Racialised Gang Rape and the Reinforcement of Dominant Order
This path-breaking book provides a comparative analysis of public discourses in France and Australia on a series of highly mediatised racialised gang rapes that occurred during the early to mid-2000s. These rapes led to intense public debate in both countries regarding an apparent ‘gang rape phenomenon’ associated with young men of Muslim background. By comparing the responses to similar instances of sexual violence in two very different Western liberal democracies, this book explores the relationship between constructions of national, gender and ethnic identity in modern, developed nations of the West. The impact of immigration and cultural diversity on communities has become an issue of central concern to Western liberal democracies in recent years. With greater movements of people than ever before, and large temporary migrant populations who have not ‘gone home’, the discourse of a ‘crisis of national identity’ is a feature of many democracies in the West. At the same time, in a supposedly ‘post-feminist’ age, the focus of debates around women’s rights in these democracies has increasingly been the extent to which the cultural values of immigrant and ethnic minority populations are compatible with the espoused gender equality of the West. Through an analysis of these rapes, Kiran Kaur Grewal identifies certain commonalities as well as interesting points of divergence within the two nations’ public discourses. In doing so she identifies the limitations of current debates and proposes alternative ways of understanding the tensions at play when trying to respond to acts of extreme sexism and violence committed by members of ethnic minority communities.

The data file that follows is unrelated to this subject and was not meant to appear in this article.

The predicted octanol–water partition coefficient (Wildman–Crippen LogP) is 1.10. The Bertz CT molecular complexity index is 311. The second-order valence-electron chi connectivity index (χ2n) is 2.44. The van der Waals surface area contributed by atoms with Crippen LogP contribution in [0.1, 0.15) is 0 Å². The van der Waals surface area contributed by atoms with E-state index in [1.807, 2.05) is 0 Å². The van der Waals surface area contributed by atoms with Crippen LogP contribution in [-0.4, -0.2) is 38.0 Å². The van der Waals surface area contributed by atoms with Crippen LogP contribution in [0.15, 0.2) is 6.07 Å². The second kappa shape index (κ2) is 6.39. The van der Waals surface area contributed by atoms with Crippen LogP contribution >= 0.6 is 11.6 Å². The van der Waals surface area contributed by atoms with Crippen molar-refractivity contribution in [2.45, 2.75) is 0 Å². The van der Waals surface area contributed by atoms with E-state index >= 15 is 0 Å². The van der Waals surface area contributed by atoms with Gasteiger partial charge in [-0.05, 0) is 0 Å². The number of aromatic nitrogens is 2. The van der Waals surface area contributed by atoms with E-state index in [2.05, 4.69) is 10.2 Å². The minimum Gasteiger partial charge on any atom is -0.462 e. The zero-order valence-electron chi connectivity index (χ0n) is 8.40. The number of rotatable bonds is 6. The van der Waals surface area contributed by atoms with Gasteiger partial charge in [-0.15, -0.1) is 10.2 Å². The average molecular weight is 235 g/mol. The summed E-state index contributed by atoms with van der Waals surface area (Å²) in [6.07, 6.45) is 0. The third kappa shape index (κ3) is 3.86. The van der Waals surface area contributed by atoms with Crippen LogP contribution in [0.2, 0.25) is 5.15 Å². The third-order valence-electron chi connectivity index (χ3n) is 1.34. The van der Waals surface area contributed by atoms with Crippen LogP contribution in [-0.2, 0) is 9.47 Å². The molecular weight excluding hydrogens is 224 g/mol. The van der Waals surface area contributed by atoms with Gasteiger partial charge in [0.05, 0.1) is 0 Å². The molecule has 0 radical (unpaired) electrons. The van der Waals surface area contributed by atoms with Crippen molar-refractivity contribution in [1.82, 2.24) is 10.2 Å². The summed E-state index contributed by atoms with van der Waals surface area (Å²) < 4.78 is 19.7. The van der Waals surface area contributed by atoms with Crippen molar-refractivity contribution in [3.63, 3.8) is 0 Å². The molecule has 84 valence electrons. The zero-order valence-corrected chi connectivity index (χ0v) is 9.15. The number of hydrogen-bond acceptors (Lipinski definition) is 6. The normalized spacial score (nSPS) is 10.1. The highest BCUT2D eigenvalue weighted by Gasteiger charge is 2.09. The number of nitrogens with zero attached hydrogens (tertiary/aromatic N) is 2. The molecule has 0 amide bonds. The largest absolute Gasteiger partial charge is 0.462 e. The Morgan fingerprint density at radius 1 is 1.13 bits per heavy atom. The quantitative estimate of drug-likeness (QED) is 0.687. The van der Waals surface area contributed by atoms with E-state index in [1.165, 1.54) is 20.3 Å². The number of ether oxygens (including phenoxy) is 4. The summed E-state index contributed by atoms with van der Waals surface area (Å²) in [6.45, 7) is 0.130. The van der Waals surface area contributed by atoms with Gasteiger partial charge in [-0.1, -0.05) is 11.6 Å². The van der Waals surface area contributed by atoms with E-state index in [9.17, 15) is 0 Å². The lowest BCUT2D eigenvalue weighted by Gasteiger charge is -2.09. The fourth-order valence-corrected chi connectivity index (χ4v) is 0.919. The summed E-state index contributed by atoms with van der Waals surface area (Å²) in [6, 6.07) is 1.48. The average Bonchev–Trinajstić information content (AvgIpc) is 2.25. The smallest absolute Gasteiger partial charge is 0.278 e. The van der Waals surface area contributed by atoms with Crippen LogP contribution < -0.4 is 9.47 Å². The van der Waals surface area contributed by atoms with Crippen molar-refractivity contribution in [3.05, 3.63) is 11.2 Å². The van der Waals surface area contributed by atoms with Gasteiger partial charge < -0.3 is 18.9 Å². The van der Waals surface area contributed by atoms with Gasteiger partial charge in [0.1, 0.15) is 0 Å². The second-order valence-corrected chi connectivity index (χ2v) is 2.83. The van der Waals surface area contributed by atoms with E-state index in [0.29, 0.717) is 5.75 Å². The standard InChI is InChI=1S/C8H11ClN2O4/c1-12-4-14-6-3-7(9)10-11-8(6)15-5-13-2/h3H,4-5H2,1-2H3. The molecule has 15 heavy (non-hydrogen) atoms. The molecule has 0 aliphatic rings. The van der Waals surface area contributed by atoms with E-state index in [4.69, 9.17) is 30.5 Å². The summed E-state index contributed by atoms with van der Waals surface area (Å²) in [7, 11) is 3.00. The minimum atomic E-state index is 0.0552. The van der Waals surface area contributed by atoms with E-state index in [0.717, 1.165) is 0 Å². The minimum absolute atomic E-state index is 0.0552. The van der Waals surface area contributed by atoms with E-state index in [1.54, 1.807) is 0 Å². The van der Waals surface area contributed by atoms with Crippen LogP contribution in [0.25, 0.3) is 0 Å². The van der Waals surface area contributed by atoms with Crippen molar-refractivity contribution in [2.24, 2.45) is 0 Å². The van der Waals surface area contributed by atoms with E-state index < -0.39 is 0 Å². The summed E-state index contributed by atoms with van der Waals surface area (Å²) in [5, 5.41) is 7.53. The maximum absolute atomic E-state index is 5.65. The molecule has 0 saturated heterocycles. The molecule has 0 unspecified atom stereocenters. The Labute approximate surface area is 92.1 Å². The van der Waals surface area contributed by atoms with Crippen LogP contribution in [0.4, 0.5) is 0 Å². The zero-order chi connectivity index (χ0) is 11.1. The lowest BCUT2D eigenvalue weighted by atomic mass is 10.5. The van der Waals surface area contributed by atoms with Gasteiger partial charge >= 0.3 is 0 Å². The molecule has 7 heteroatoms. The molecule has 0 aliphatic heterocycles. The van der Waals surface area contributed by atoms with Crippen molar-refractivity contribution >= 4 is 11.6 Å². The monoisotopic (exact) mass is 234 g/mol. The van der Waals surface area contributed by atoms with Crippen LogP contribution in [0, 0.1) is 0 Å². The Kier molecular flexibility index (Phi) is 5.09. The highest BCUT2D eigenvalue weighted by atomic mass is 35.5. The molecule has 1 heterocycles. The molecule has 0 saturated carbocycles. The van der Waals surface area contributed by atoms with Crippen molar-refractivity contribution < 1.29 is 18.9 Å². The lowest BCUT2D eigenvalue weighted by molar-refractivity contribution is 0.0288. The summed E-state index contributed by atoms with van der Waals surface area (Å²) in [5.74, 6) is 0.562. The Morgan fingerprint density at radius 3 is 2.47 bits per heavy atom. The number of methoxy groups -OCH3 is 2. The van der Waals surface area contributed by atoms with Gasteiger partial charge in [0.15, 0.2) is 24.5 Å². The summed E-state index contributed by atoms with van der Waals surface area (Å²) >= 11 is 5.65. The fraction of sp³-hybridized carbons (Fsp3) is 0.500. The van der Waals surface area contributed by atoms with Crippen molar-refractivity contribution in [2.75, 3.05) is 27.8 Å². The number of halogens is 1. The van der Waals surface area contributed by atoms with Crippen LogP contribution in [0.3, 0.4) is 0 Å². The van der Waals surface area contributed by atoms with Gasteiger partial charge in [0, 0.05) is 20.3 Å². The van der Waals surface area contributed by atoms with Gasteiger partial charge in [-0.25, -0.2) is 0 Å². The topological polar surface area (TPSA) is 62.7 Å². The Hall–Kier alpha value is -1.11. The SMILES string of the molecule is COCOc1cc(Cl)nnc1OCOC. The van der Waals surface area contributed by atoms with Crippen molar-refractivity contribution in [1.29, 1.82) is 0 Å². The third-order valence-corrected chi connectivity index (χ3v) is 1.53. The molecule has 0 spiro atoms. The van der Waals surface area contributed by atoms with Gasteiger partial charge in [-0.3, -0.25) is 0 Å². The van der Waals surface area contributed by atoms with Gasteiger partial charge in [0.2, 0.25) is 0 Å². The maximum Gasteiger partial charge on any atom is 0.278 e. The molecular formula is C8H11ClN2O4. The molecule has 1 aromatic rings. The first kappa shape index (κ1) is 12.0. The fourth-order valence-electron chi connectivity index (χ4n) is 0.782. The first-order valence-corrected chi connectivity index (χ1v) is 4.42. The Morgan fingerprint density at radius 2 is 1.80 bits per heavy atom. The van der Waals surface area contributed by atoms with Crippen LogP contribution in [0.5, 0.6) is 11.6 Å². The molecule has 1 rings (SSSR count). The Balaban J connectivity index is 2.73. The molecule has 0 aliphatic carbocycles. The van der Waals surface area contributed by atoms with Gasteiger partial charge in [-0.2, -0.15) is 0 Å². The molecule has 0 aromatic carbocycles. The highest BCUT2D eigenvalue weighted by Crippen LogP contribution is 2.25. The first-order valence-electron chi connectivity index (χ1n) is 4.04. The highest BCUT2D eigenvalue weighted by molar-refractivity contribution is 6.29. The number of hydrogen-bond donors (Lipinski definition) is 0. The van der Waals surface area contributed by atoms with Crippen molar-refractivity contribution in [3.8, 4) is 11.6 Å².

The Socio-Political Practice of Human Rights : Between the Universal and the Particular
This book examines discourses of rights and practices of resistance in post-conflict societies, exploring the interaction between the international human rights framework and different actors seeking political and social change. Presenting detailed new case studies from Sierra Leone, Sri Lanka and Kosovo, it reveals the necessity of social scientific interventions in the field of human rights. The author shows how a shift away from the realm of normative political or legal theory towards a more sociological analysis promises a better understanding of both the limits of current human rights approaches and possible sites of potential. Considering the diverse ways in which human rights are enacted and mobilised, The Socio-Political Practice of Human Rights engages with major sites of tension and debate, examining the question of whether human rights are universal or culturally relative; their relationship to forms of economic and political domination; the role of law as a mechanism for social change and the ways in which the language of human rights facilitates or closes sites of radical resistance. By situating these debates in specific contexts, this book concludes by proposing new ways of theorizing human rights. Empirically grounded and offering an alternate framework for understanding the fluid and ambiguous operation of power within the theory and practice of human rights, this volume will appeal to scholars of sociology, law and politics with interests in gender, resistance, international law, human rights and socio-legal discourse.